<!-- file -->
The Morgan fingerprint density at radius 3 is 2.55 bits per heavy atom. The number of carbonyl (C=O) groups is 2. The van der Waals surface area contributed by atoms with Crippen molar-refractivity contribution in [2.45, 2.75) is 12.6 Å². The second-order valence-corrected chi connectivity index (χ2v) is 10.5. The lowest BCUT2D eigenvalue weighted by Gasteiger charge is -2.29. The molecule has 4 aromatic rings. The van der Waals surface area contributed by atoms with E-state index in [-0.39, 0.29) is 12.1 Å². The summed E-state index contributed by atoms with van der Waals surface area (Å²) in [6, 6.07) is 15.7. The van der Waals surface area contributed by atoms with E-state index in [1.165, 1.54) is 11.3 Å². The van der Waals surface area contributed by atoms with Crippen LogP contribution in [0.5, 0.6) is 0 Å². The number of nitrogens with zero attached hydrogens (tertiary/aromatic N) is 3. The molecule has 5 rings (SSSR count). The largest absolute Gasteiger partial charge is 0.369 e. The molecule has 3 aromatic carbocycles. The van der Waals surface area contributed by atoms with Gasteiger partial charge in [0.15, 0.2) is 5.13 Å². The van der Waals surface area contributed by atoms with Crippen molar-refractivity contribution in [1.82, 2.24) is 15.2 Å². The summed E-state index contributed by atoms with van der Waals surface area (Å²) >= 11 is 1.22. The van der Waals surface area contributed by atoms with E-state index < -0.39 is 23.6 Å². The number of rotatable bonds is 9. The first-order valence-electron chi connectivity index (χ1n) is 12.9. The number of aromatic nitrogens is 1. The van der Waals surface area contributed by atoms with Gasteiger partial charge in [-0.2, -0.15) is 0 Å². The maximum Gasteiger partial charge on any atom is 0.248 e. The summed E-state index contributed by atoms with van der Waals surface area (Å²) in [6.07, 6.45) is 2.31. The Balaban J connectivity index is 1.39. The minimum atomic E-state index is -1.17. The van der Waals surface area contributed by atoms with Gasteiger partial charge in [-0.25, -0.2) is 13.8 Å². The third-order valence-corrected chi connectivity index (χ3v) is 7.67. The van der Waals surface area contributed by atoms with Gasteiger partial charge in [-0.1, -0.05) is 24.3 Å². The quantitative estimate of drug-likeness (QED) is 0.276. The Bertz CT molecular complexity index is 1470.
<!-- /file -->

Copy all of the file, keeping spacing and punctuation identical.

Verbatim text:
The Morgan fingerprint density at radius 3 is 2.55 bits per heavy atom. The number of carbonyl (C=O) groups is 2. The van der Waals surface area contributed by atoms with Crippen molar-refractivity contribution in [2.45, 2.75) is 12.6 Å². The second-order valence-corrected chi connectivity index (χ2v) is 10.5. The lowest BCUT2D eigenvalue weighted by Gasteiger charge is -2.29. The molecule has 4 aromatic rings. The van der Waals surface area contributed by atoms with E-state index in [-0.39, 0.29) is 12.1 Å². The summed E-state index contributed by atoms with van der Waals surface area (Å²) in [6, 6.07) is 15.7. The van der Waals surface area contributed by atoms with E-state index in [1.165, 1.54) is 11.3 Å². The van der Waals surface area contributed by atoms with Crippen LogP contribution in [0.5, 0.6) is 0 Å². The number of nitrogens with zero attached hydrogens (tertiary/aromatic N) is 3. The molecule has 5 rings (SSSR count). The largest absolute Gasteiger partial charge is 0.369 e. The molecule has 3 aromatic carbocycles. The van der Waals surface area contributed by atoms with Gasteiger partial charge in [0.15, 0.2) is 5.13 Å². The van der Waals surface area contributed by atoms with Crippen molar-refractivity contribution in [1.82, 2.24) is 15.2 Å². The summed E-state index contributed by atoms with van der Waals surface area (Å²) >= 11 is 1.22. The van der Waals surface area contributed by atoms with E-state index < -0.39 is 23.6 Å². The number of rotatable bonds is 9. The first-order valence-electron chi connectivity index (χ1n) is 12.9. The number of aromatic nitrogens is 1. The van der Waals surface area contributed by atoms with Gasteiger partial charge in [-0.2, -0.15) is 0 Å². The maximum Gasteiger partial charge on any atom is 0.248 e. The summed E-state index contributed by atoms with van der Waals surface area (Å²) in [6.07, 6.45) is 2.31. The Balaban J connectivity index is 1.39. The minimum atomic E-state index is -1.17. The van der Waals surface area contributed by atoms with Gasteiger partial charge in [-0.25, -0.2) is 13.8 Å². The third-order valence-corrected chi connectivity index (χ3v) is 7.67. The van der Waals surface area contributed by atoms with Gasteiger partial charge in [-0.1, -0.05) is 24.3 Å². The quantitative estimate of drug-likeness (QED) is 0.276. The Bertz CT molecular complexity index is 1470.